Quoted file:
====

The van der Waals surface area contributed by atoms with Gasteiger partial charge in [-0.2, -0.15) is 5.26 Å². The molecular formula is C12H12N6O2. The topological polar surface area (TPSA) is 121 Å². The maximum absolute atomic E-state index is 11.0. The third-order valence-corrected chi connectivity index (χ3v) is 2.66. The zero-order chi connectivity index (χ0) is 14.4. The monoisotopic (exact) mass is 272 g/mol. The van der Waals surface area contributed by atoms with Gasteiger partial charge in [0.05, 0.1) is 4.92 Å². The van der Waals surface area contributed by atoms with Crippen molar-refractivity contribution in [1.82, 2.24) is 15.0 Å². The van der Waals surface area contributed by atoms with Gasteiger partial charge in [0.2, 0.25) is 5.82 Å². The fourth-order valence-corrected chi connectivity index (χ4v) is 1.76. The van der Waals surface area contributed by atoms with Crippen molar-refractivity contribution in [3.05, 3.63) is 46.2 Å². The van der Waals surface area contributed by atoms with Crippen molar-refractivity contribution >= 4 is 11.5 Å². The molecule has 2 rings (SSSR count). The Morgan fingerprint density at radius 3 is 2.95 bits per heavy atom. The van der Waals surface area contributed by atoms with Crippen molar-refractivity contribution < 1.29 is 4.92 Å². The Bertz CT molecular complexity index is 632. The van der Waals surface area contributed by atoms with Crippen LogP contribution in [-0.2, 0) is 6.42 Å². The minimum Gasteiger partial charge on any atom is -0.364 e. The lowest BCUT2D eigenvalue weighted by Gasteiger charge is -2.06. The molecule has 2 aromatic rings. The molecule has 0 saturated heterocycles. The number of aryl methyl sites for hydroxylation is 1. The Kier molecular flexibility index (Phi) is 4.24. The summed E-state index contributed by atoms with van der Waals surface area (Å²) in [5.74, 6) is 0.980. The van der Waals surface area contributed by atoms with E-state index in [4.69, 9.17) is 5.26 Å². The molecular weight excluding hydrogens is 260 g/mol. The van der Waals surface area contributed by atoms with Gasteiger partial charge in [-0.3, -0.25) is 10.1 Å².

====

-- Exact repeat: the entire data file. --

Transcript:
The van der Waals surface area contributed by atoms with Gasteiger partial charge in [-0.2, -0.15) is 5.26 Å². The molecular formula is C12H12N6O2. The topological polar surface area (TPSA) is 121 Å². The maximum absolute atomic E-state index is 11.0. The third-order valence-corrected chi connectivity index (χ3v) is 2.66. The zero-order chi connectivity index (χ0) is 14.4. The monoisotopic (exact) mass is 272 g/mol. The van der Waals surface area contributed by atoms with Gasteiger partial charge in [0.05, 0.1) is 4.92 Å². The van der Waals surface area contributed by atoms with Crippen molar-refractivity contribution in [1.82, 2.24) is 15.0 Å². The van der Waals surface area contributed by atoms with Gasteiger partial charge in [0.2, 0.25) is 5.82 Å². The fourth-order valence-corrected chi connectivity index (χ4v) is 1.76. The van der Waals surface area contributed by atoms with Crippen molar-refractivity contribution in [3.05, 3.63) is 46.2 Å². The van der Waals surface area contributed by atoms with Crippen molar-refractivity contribution >= 4 is 11.5 Å². The molecule has 2 rings (SSSR count). The Morgan fingerprint density at radius 3 is 2.95 bits per heavy atom. The van der Waals surface area contributed by atoms with Crippen molar-refractivity contribution < 1.29 is 4.92 Å². The Bertz CT molecular complexity index is 632. The van der Waals surface area contributed by atoms with Crippen LogP contribution in [-0.2, 0) is 6.42 Å². The minimum Gasteiger partial charge on any atom is -0.364 e. The lowest BCUT2D eigenvalue weighted by Gasteiger charge is -2.06. The molecule has 2 aromatic rings. The molecule has 0 saturated heterocycles. The number of aryl methyl sites for hydroxylation is 1. The Kier molecular flexibility index (Phi) is 4.24. The summed E-state index contributed by atoms with van der Waals surface area (Å²) in [5.74, 6) is 0.980. The van der Waals surface area contributed by atoms with E-state index in [4.69, 9.17) is 5.26 Å². The molecular weight excluding hydrogens is 260 g/mol. The van der Waals surface area contributed by atoms with Gasteiger partial charge in [-0.3, -0.25) is 10.1 Å².